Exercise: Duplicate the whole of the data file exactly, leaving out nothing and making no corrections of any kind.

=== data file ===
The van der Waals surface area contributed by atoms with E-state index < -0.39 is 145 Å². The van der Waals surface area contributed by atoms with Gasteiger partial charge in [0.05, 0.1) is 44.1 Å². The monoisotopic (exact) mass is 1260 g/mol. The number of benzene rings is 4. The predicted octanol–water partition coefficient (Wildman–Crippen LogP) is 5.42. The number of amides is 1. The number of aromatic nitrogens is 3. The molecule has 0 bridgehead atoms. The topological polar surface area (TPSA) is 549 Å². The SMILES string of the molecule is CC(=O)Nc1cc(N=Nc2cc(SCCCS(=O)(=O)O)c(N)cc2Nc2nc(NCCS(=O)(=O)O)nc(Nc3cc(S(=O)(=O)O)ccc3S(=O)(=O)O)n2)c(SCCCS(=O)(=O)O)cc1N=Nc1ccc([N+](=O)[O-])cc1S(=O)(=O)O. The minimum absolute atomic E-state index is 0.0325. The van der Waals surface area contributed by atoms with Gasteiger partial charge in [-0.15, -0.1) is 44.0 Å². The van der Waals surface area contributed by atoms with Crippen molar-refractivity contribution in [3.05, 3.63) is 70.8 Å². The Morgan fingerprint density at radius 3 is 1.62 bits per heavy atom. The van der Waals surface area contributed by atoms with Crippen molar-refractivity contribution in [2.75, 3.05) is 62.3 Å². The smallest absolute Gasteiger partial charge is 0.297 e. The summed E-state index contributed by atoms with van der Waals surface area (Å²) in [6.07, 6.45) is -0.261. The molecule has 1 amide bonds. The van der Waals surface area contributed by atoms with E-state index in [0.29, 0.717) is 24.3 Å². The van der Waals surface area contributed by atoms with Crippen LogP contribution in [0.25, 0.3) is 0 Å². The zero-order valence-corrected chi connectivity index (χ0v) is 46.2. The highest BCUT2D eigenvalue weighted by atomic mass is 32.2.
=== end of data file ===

The van der Waals surface area contributed by atoms with E-state index < -0.39 is 145 Å². The van der Waals surface area contributed by atoms with Gasteiger partial charge in [0.05, 0.1) is 44.1 Å². The monoisotopic (exact) mass is 1260 g/mol. The number of benzene rings is 4. The predicted octanol–water partition coefficient (Wildman–Crippen LogP) is 5.42. The number of amides is 1. The number of aromatic nitrogens is 3. The molecule has 0 bridgehead atoms. The topological polar surface area (TPSA) is 549 Å². The SMILES string of the molecule is CC(=O)Nc1cc(N=Nc2cc(SCCCS(=O)(=O)O)c(N)cc2Nc2nc(NCCS(=O)(=O)O)nc(Nc3cc(S(=O)(=O)O)ccc3S(=O)(=O)O)n2)c(SCCCS(=O)(=O)O)cc1N=Nc1ccc([N+](=O)[O-])cc1S(=O)(=O)O. The minimum absolute atomic E-state index is 0.0325. The van der Waals surface area contributed by atoms with Gasteiger partial charge in [-0.15, -0.1) is 44.0 Å². The van der Waals surface area contributed by atoms with Crippen molar-refractivity contribution in [3.05, 3.63) is 70.8 Å². The Morgan fingerprint density at radius 3 is 1.62 bits per heavy atom. The van der Waals surface area contributed by atoms with Crippen molar-refractivity contribution in [2.75, 3.05) is 62.3 Å². The smallest absolute Gasteiger partial charge is 0.297 e. The summed E-state index contributed by atoms with van der Waals surface area (Å²) in [6.07, 6.45) is -0.261. The molecule has 1 amide bonds. The van der Waals surface area contributed by atoms with E-state index in [0.29, 0.717) is 24.3 Å². The van der Waals surface area contributed by atoms with Crippen LogP contribution in [0.25, 0.3) is 0 Å². The zero-order valence-corrected chi connectivity index (χ0v) is 46.2. The highest BCUT2D eigenvalue weighted by atomic mass is 32.2.